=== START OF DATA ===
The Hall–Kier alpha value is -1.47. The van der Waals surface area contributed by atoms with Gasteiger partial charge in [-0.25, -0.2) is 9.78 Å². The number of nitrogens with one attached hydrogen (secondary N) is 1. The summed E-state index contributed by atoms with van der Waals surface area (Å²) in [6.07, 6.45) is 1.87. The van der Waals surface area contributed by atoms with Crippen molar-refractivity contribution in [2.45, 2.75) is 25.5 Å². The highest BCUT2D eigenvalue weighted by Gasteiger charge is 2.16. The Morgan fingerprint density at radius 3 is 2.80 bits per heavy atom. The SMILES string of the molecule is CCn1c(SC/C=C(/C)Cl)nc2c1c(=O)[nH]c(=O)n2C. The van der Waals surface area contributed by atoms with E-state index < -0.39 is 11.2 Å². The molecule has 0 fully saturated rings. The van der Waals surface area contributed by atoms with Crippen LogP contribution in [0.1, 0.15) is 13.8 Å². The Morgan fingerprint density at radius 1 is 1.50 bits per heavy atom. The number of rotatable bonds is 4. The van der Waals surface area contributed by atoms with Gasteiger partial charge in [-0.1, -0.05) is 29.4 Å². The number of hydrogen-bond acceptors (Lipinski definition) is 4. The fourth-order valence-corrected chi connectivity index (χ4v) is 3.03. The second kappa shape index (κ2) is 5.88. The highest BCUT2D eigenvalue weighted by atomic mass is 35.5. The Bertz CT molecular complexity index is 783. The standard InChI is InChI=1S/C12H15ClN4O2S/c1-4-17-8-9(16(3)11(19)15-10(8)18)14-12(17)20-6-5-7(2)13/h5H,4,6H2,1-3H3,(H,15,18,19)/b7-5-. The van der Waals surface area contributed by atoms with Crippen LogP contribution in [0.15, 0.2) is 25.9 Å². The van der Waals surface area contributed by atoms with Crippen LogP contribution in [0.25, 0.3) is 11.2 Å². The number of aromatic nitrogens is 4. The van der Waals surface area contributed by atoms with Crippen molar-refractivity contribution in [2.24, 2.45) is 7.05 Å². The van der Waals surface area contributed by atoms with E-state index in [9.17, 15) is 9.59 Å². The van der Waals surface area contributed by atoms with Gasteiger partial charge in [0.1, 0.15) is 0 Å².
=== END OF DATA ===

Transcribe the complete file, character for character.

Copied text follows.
The Hall–Kier alpha value is -1.47. The van der Waals surface area contributed by atoms with Gasteiger partial charge in [-0.25, -0.2) is 9.78 Å². The number of nitrogens with one attached hydrogen (secondary N) is 1. The summed E-state index contributed by atoms with van der Waals surface area (Å²) in [6.07, 6.45) is 1.87. The van der Waals surface area contributed by atoms with Crippen molar-refractivity contribution in [2.45, 2.75) is 25.5 Å². The highest BCUT2D eigenvalue weighted by Gasteiger charge is 2.16. The Morgan fingerprint density at radius 3 is 2.80 bits per heavy atom. The SMILES string of the molecule is CCn1c(SC/C=C(/C)Cl)nc2c1c(=O)[nH]c(=O)n2C. The van der Waals surface area contributed by atoms with E-state index < -0.39 is 11.2 Å². The molecule has 0 fully saturated rings. The van der Waals surface area contributed by atoms with Crippen LogP contribution in [0.1, 0.15) is 13.8 Å². The Morgan fingerprint density at radius 1 is 1.50 bits per heavy atom. The number of rotatable bonds is 4. The van der Waals surface area contributed by atoms with Gasteiger partial charge in [-0.1, -0.05) is 29.4 Å². The number of hydrogen-bond acceptors (Lipinski definition) is 4. The fourth-order valence-corrected chi connectivity index (χ4v) is 3.03. The second kappa shape index (κ2) is 5.88. The highest BCUT2D eigenvalue weighted by atomic mass is 35.5. The Bertz CT molecular complexity index is 783. The standard InChI is InChI=1S/C12H15ClN4O2S/c1-4-17-8-9(16(3)11(19)15-10(8)18)14-12(17)20-6-5-7(2)13/h5H,4,6H2,1-3H3,(H,15,18,19)/b7-5-. The van der Waals surface area contributed by atoms with Crippen LogP contribution in [0.15, 0.2) is 25.9 Å². The van der Waals surface area contributed by atoms with Crippen LogP contribution in [0.25, 0.3) is 11.2 Å². The number of aromatic nitrogens is 4. The van der Waals surface area contributed by atoms with Crippen molar-refractivity contribution in [2.24, 2.45) is 7.05 Å². The van der Waals surface area contributed by atoms with E-state index in [9.17, 15) is 9.59 Å². The van der Waals surface area contributed by atoms with Gasteiger partial charge in [0.1, 0.15) is 0 Å².